Originally posted March 5, 2008

As I’ve mentioned a fair number of times, it was in late 1969 and early 1970 that I began to listen regularly to Top 40 radio. Every once in a while, I wander over to one of the sites that catalog local radio charts from those years. I choose a station and a weekly chart almost at random and let my eyes wander up and down the list, with my internal radio playing snippets of songs first heard long ago.

I did that this morning, casting about for a theme for a Baker’s Dozen. I had at first thought about a list of songs with “Road” in their titles, as I’ve long wanted to share Elvis Presley’s version of “True Love Travels On A Gravel Road.” But I ran part of a random search and then thought to myself, well, maybe another day. So I looked at the charts for March of 1970, thinking I might just present the top thirteen songs of one week. But during that month, one of the top records everywhere I looked was Simon & Garfunkel’s “Bridge Over Troubled Water.”

Now, there’s nothing wrong with that record at all. It’s a truly great record (as is the album from which it came). But I shared it here last August, and – besides that – it’s one of those omnipresent records. I don’t think anyone ever hears it and thinks, “Wow, when was the last time I heard that?” And that reaction is one I hope that at least some of the things I share here will generate.

So I looked at 1969, and I looked at 1971 and 1973 and 1975. And I was dissatisfied by what I saw. Maybe I’m just in a bad mood today, I thought. Then I had the thought that maybe I should go ahead and pretend that the Simon & Garfunkel record wasn’t there, present records Nos. 2 through 14 as a Baker’s Dozen Under No. 1 or something like that. So I went back to the WDGY (Twin Cities) chart for March 6, 1970, and looked at those records. Not a bad batch, but I’d have to go find two of them, Frijid Pink’s version of “House of the Rising Sun” and “Easy Come, Easy Go” by Bobby Sherman. (Now that I have the external hard drive, I can afford to use storage space for frivolities like songs by Bobby Sherman.)

And I got sidetracked. I not only found those two songs, but also found – and saved to the hard drive – Sherman’s “Julie, Do Ya Love Me” and “Seattle.” Being at least a little bit of an archivist, I wanted to find the catalog numbers for those. “Julie” was easy, but it’s a bit harder to track down the genesis of “Seattle,” which was Sherman’s version of the theme song for the 1968 TV show Here Come the Brides. (Sherman was one of the stars of the show.) Wikipedia says that Sherman’s version of the song reached the Cash Box Top 100 in 1969, but twenty minutes combing through the online charts cast doubt on that; I found Perry Como’s version of the song listed, but not Sherman’s. Another search left me looking at a picture of a record cut from the back of a cereal box. I doubt that was the only way “Seattle” was released, but by that time, I’d already spent thirty minutes on a record that’s not in my plans for today. So I’ll get back to it later and go ahead and present my rather odd idea.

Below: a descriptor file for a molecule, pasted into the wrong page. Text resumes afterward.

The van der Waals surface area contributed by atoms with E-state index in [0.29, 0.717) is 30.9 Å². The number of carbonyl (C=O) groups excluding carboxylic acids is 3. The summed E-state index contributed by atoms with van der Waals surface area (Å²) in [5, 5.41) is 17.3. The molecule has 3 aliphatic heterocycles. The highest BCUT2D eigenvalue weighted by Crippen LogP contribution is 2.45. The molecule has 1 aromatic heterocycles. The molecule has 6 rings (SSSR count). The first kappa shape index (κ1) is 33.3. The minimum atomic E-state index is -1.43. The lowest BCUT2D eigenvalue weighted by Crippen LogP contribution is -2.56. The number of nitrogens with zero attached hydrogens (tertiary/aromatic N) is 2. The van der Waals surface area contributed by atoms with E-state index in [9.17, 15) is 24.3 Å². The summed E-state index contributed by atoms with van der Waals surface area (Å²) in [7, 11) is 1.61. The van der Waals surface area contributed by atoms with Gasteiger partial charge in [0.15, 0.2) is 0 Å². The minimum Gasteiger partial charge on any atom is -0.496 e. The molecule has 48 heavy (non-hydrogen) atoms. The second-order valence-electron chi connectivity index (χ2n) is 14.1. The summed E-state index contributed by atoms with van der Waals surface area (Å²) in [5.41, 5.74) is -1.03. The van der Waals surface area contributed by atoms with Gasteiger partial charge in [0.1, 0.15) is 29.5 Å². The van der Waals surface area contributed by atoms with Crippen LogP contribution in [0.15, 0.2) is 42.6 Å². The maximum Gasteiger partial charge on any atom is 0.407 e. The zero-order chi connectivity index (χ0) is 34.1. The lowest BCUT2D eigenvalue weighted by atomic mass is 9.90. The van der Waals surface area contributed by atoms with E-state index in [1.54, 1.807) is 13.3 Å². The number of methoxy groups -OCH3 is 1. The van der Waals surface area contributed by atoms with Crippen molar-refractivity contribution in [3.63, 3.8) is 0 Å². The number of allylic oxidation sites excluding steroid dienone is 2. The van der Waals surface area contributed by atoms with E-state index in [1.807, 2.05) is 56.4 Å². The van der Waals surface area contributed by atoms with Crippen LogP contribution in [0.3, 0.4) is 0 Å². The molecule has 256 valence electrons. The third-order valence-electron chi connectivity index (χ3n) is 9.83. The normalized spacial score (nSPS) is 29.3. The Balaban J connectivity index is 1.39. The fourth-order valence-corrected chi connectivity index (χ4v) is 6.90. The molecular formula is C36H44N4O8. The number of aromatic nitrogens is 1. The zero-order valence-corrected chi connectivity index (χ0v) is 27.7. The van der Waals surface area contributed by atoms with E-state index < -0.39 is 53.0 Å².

A Baker’s Dozen Under No. 1, March 6, 1970

“Ma Belle Amie” by the Tee Set, Colossus single 107

“Who’ll Stop The Rain”/“Travelin’ Band” by Creedence Clearwater Revival, Fantasy single 637

“Give Me Just A Little More Time” by the Chairmen of the Board, Invictus single 9074

“He Ain’t Heavy, He’s My Brother” by the Hollies, Epic single 10532

“Easy Come, Easy Go” by Bobby Sherman, Metromedia single 177

“Thank You”/“Everybody Is A Star” by Sly & the Family Stone, Epic single 10555

“No Time” by the Guess Who, RCA single 0300

“House of the Rising Sun” by Frijid Pink, Parrot single 341

“Rainy Night In Georgia” by Brook Benton, Cotillion single 44057

“Oh Me, Oh My (I’m A Fool For You Baby)” by Lulu, Atco single 6722

“The Rapper” by the Jaggerz, Kama Sutra single 502

“Hey There, Lonely Girl” by Eddie Holman, ABC single 11240

“Kentucky Rain” by Elvis Presley, RCA single 9791

A few notes:

One of the quandaries facing me here is one that I think almost any radio lover encounters when trying to assess a cluster of songs from the past. Most of these songs are old friends, and it’s hard to look at them, to listen to them, objectively.

I think the best of this list are the Creedence sides along with “A Rainy Night In Georgia,” “Kentucky Rain.” and “Oh Me, Oh My (I’m A Fool For You Baby).” (That last should not be a surprise to regular readers.)

Of the rest of them, some have aged well, some haven’t, and some never had a chance.

“Give Me Just A Little More Time” and the two Sly & the Family Stone records still sound pretty good, although “Everybody Is A Star” sounds to me a little bit better than its A side, the full title of which is “Thank You (Falettinme Be Mice Elf Agin)” The Hollies, the Guess Who and Eddie Holman are still good listening, too, though maybe a notch lower.

Frijid Pink’s “House of the Rising Sun” sounded better this morning – hearing it for the first time in years – than I expected it to, but my expectations were, I admit, low. I guess I won’t hit the skip button when it comes up again, though. The same holds true for “Ma Belle Amie,” which I kind of like, as clunky as it may be.

As for “The Rapper” and the Bobby Sherman record, well, if I had to trim these thirteen down to ten, they’d be the first ones cut. After that, well, I suppose the Frijid Pink song would fall, if only because I like to sing along during the French lines in “Ma Belle Amie.”

I’ve presented the B sides of the two double-sided singles because I think they’re less likely to be heard on the radio.